Osumi Yukie (born 1945), Wave Crests, 2008, silver with gold and lead inlay, Bequest of Shirley Z. Johnson, Arthur M. Sackler Gallery, Smithsonian Institution
Sneak Peek—Refined Elements: Japanese Metalwork from the Shirley Z. Johnson Collection
National Museum of Asian Art, Smithsonian Institution
Presented by Curator Sol Jung
Online lecture, Tuesday, April 12, 12-12:40pm
The history of Japanese metalworking evolved over two millennia through cultural exchange and internal innovation. Techniques unique to Japan flourished as metalworkers created armaments, Buddhist ornaments, and vessels used in Japanese tea practice. Traditional metalworking survives into the present in works by Japanese studio artists, who have continued to employ time-honored methods while innovating Japanese metalwork design. In this talk, curator Sol Jung examines modern and contemporary Japanese metalwork from the bequest of Shirley Z. Johnson (1940–2021), a distinguished lawyer, philanthropist, and former board member of the National Museum of Asian Art. This bequest focuses primarily on postwar works that represent the rich tradition of Japanese metalworking techniques (such as casting, hammering, soldering, and inlay) through which artists combine and refine silver, gold, copper, and lead to stunning effect.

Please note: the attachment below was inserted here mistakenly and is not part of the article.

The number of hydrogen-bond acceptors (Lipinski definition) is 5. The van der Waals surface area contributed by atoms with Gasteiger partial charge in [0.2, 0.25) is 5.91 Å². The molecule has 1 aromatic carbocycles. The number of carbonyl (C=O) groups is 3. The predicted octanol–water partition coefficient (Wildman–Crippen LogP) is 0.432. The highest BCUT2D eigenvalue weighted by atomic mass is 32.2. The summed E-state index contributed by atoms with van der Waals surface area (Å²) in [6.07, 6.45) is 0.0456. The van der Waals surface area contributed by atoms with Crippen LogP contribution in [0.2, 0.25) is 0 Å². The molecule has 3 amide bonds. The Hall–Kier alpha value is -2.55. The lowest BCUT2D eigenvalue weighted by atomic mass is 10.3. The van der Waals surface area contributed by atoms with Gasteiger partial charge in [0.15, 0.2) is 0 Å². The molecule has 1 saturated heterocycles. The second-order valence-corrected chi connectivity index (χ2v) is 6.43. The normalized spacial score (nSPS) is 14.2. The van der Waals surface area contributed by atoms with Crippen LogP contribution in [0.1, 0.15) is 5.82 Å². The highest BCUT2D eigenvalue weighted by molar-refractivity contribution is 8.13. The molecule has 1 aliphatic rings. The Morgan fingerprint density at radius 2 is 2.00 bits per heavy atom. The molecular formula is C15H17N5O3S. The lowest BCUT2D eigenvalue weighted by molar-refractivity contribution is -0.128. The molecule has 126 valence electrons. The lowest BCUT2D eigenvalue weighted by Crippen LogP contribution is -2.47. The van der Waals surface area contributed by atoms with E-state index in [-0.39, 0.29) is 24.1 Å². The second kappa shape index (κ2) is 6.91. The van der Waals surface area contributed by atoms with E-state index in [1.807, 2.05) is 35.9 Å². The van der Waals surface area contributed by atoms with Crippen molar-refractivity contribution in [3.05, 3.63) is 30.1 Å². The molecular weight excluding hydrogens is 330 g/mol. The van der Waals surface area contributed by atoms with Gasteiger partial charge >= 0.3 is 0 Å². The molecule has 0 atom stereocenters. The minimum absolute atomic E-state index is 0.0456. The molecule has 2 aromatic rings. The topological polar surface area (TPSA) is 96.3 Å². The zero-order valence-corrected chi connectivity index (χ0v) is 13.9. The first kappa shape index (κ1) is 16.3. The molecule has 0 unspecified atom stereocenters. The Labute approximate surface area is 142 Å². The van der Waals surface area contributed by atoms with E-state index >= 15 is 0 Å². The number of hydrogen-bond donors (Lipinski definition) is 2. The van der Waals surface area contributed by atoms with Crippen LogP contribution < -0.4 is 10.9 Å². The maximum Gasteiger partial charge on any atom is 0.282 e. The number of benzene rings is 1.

Sol Jung is the Shirley Z. Johnson Assistant Curator of Japanese Art at the National Museum of Asian Art. She specializes in Japanese art history with a focus on how transnational maritime trade impacted Japan’s visual culture during the premodern period. This talk is part of the monthly lunchtime series Sneak Peek: New Research from the National Museum of Asian Art, where staff members present brief, personal perspectives and ongoing research, followed by discussion. In 2022, the series will focus on collecting practices and the collections of the National Museum of Asian Art.
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